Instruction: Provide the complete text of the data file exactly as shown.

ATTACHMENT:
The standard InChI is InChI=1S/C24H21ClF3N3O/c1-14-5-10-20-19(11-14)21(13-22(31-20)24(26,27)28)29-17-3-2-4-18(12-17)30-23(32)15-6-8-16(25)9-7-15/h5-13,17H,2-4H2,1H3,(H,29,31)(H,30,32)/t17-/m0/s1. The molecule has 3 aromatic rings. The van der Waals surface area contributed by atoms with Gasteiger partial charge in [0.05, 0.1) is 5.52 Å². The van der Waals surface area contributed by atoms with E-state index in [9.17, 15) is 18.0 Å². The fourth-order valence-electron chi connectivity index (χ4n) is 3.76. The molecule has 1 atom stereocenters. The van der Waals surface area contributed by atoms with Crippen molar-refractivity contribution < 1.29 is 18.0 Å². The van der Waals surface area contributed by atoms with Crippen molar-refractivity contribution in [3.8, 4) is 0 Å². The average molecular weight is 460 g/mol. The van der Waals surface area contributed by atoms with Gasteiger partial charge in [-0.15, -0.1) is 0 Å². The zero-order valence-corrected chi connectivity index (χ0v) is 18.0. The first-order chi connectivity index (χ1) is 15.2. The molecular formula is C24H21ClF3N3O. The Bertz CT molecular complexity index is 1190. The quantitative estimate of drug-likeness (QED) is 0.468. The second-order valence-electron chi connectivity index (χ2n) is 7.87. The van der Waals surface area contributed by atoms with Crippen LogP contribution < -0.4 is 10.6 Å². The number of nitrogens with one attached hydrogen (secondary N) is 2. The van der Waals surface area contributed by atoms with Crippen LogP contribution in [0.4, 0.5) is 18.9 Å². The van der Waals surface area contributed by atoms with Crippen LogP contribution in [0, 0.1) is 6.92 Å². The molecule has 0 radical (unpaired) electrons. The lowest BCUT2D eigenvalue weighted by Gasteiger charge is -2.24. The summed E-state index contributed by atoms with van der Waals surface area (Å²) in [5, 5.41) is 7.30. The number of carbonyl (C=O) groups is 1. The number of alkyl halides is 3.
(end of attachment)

The standard InChI is InChI=1S/C24H21ClF3N3O/c1-14-5-10-20-19(11-14)21(13-22(31-20)24(26,27)28)29-17-3-2-4-18(12-17)30-23(32)15-6-8-16(25)9-7-15/h5-13,17H,2-4H2,1H3,(H,29,31)(H,30,32)/t17-/m0/s1. The molecule has 3 aromatic rings. The van der Waals surface area contributed by atoms with Gasteiger partial charge in [0.05, 0.1) is 5.52 Å². The van der Waals surface area contributed by atoms with E-state index in [9.17, 15) is 18.0 Å². The fourth-order valence-electron chi connectivity index (χ4n) is 3.76. The molecule has 1 atom stereocenters. The van der Waals surface area contributed by atoms with Crippen molar-refractivity contribution < 1.29 is 18.0 Å². The van der Waals surface area contributed by atoms with Crippen molar-refractivity contribution in [3.8, 4) is 0 Å². The average molecular weight is 460 g/mol. The van der Waals surface area contributed by atoms with Gasteiger partial charge in [-0.15, -0.1) is 0 Å². The zero-order valence-corrected chi connectivity index (χ0v) is 18.0. The first-order chi connectivity index (χ1) is 15.2. The molecular formula is C24H21ClF3N3O. The Bertz CT molecular complexity index is 1190. The quantitative estimate of drug-likeness (QED) is 0.468. The second-order valence-electron chi connectivity index (χ2n) is 7.87. The van der Waals surface area contributed by atoms with Crippen LogP contribution < -0.4 is 10.6 Å². The number of nitrogens with one attached hydrogen (secondary N) is 2. The van der Waals surface area contributed by atoms with Crippen LogP contribution in [0.4, 0.5) is 18.9 Å². The van der Waals surface area contributed by atoms with Crippen LogP contribution in [0, 0.1) is 6.92 Å². The molecule has 0 radical (unpaired) electrons. The lowest BCUT2D eigenvalue weighted by Gasteiger charge is -2.24. The summed E-state index contributed by atoms with van der Waals surface area (Å²) in [5, 5.41) is 7.30. The number of carbonyl (C=O) groups is 1. The number of alkyl halides is 3.